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The Et Cetera

New Year's resolution: Mindfulness over matter

Relaxed woman practicing meditation at home at night, she is sitting in the lotus position on the office desk
By Kaitlyn Moore

New classes, familiar stresses, late nights, family obligations, long hours spent at work — it all gets a little crazy, doesn’t it?
We always have so much on our plates that most days we don’t even get to admire the fine china we’re dining out on.
Our appetite for life is snuffed, and it feels like every dish we have is moving too fast to be enjoyed.
Too many days we forget to stop long enough to relish in the journey that we’re on.
How would our lives be different if we learned to admire the little things? Instead of making big resolutions that we won’t keep anyway, why not try something smaller but more effective?
This is where mindfulness comes in, and why it should be on your New Year’s resolution list.
When you hear the term mindfulness, you probably think about monks levitating in high temples on distant peaks.
Or maybe you think of a limber yoga instructor who’s intently focused on perfecting her tree pose.
But the truth is, mindfulness is not exclusive to people based on occupation, location, religion or anything else.
You don’t have to be a master in martial arts or an old samurai to practice it in your life.
If you are one of those things, please contact me because I have questions. If you’re not then you should keep reading.
Mindfulness is about being aware of the world around you in the present moment.
It’s not about tomorrow or yesterday, but this exact second, as your eyes travel along this line of text and your mind-sponge absorbs these eloquent words.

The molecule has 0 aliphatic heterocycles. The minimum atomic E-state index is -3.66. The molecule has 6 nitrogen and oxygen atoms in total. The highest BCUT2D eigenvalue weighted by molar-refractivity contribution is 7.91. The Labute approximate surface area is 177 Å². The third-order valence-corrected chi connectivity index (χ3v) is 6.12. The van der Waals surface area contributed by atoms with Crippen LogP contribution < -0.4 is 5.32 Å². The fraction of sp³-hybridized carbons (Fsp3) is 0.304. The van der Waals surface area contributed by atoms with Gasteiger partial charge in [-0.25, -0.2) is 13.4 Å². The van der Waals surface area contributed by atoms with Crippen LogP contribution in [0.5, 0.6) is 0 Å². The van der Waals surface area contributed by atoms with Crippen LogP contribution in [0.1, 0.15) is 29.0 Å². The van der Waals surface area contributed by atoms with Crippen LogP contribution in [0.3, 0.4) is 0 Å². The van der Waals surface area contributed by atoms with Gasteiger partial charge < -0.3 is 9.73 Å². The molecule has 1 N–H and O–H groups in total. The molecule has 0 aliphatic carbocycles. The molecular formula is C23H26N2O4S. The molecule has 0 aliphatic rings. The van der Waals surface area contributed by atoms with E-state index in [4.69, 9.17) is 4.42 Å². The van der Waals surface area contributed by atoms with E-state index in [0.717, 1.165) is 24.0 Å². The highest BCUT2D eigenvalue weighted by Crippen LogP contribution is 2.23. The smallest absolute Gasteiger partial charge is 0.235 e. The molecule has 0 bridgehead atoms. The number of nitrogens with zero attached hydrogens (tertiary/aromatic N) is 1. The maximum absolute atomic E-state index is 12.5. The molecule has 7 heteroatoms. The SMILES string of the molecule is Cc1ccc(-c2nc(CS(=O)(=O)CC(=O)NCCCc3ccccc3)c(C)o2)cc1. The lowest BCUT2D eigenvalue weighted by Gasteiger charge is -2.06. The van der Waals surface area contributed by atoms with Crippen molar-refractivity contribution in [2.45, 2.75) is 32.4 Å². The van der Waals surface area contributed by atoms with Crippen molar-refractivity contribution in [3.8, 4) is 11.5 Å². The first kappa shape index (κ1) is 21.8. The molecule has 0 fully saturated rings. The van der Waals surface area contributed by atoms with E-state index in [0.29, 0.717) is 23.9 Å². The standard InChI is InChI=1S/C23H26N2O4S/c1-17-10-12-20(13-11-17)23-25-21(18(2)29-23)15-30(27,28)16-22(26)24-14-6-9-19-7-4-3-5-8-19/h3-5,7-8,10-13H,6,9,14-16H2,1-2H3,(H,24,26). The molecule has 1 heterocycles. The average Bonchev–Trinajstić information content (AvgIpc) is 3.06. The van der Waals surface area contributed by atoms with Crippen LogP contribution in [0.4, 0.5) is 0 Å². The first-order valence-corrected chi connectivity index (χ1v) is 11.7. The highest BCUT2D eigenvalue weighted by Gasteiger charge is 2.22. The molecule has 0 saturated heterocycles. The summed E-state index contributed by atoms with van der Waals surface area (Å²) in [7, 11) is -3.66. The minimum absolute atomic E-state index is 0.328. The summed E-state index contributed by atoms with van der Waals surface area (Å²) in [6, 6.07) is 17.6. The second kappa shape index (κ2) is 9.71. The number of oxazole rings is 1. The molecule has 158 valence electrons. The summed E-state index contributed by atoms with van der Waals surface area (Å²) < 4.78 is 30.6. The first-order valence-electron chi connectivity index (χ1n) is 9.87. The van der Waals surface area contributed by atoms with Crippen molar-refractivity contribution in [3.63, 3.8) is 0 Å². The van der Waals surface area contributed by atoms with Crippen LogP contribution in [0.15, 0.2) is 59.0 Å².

It’s about learning to enjoy the exact second that you’re in and finding beauty in the smallest things.
We often take for granted the people and places around us, too absorbed in our thoughts to give them the attention we deserve.
Think about someone you care about.
If they disappeared at this moment, what would be the last thing you said to them? Would it truly articulate how much they meant to you? Probably not.
Being mindful in the tiny moments throughout our day can help us reach our big goals or mighty New Year’s resolutions.
Instead of saying “I will no longer eat sugar, ever!” we can be realistic and say, “Whenever I have sugar, I will truly taste and enjoy it. I’ll be mindful of what I am putting into my body.”
Practice mindfulness this year and make it a priority.
Let people remember more about you than a phone in your hand or the top of your head.
Take the small moments and enjoy them for what they are.
Walk to class without headphones in, just listening to the birds and being thankful for the air in your lungs.
Hug your friends closer, pay attention more, tell people how you feel, blast your music and do all the things that others consider a small moment.
Don’t miss these moments, because in the end that is what makes up our lives.
Kent Nerburn says it best:
“We’re conditioned to think that our lives revolve around great moments. But great moments often catch us unaware — beautifully wrapped in what others may consider a small one.”
So, go into 2019, live in these moments, and enjoy every second of it.

— Kaitlyn Moore is a political science major and Et Cetera contributor

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